Thursday, October 30th, 2014
False
Legler
"Cell phone numbers go public this month."

Ken Legler on Monday, April 12th, 2010 in Facebook and Twitter posts

Rep. Ken Legler said cell phone numbers will be released to telemarketing companies

Fact or fiction: Your cell phone number will soon be released to telemarketing companies and — the kicker — your provider also will charge you for incoming sales calls.

That's what state Rep. Ken Legler, R-Pasadena, said this week via his Twitter account. His Monday warning: "Cell phone numbers go public this month."

His message linked to a note published on his Facebook page the same day:

"REMINDER..... all cell phone numbers are being released to telemarketing companies and you will start to receive sales calls. YOU WILL BE CHARGED FOR THESE CALLS."

To prevent this, Legler instructed, people should call "888-382-1222, the number for the National DO NOT CALL list... It blocks your number for five (5) years. You must call from the cell phone number you want to have blocked. You cannot call from a different phone number. HELP OTHERS BY PASSING THIS ON."

That breathless alert caught our eye. Yet by the time we looked into Legler's Facebook post, it'd been yanked. Legler told us Tuesday that his campaign "fell victim to urban legend and we put it out there and I take full responsibility... we shouldn't have put it out there."

After our inquiry, Legler posted a retraction on his Facebook explaining that a volunteer campaign staff member had received the e-mail warning from "what we considered a reliable source" and "felt it was important to keep the public up to date."

Legler explained to us that his aides will post notes like press releases from state agencies on his Facebook and Twitter account while he is responsible for the personal messages on both sites.

Brad Tegeler, Legler's chief of staff, said he recognized the e-mail as one that had landed in his inbox in the past, and checked to see it if it was true. When he realized it wasn't, Legler's office pulled the Facebook note down "not more than half a day" later.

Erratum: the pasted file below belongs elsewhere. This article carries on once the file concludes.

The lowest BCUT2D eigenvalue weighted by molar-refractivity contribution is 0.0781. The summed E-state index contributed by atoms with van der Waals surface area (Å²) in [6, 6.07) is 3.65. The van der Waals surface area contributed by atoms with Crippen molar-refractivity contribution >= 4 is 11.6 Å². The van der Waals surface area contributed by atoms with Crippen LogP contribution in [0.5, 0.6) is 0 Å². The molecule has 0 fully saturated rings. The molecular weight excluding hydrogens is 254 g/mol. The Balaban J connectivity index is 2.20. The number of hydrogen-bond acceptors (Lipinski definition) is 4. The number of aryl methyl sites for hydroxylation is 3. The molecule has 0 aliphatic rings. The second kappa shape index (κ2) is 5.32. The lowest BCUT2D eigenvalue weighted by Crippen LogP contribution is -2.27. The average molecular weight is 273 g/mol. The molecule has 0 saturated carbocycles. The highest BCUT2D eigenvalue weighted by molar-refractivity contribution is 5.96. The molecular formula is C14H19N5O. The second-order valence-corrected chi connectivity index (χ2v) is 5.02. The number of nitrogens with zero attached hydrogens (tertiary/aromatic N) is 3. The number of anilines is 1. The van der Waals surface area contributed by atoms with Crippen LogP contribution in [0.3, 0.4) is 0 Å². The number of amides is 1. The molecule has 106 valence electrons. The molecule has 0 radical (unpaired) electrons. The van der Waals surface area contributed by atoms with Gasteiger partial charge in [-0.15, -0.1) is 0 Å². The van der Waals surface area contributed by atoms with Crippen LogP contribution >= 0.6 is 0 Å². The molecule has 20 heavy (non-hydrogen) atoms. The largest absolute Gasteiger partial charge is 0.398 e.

Meanwhile, Legler's Twitter message remained online for the more than 3,000 people who follow his feed to see as we finished this article. (Nearly 1,100 friends could have seen his Facebook post.)

Next, we called the National Do Not Call Registry listed in Legler's note to to check on what happens when individuals phone in. A recording by the Federal Trade Commission, which operates the registry, tells callers that anyone can register their home or cell phone number to permanently stop receiving telemarketing calls. It's not just a five-year reprieve, as Legler's note puts it.

This gaffe isn't new; a Google search for the same text as Legler's Facebook entry shows similar incorrect warnings — apparently linked to rumors about a national cell-phone directory — posted on blogs starting in 2004.

Mitch Katz, a public affairs specialist at the FTC, said this "rumor has been going around for five years and there have been attempts to (create a cell phone directory) but they've all fallen apart."

If a cell phone directory is ever created, Katz said, it's likely to work differently: People would have to opt in to get their number listed.

The FTC also has debunked the incorrect message on its Web site, which states: "You may have received an e-mail telling you that your cell phone is about to be assaulted by telemarketing calls as a result of a new cell phone number database; however, that is not the case. FCC regulations prohibit telemarketers from using automated dialers to call cell phone numbers. Automated dialers are standard in the industry, so most telemarketers don’t call consumers on their cell phones without their consent."

We rate Legler's yanked statement as False.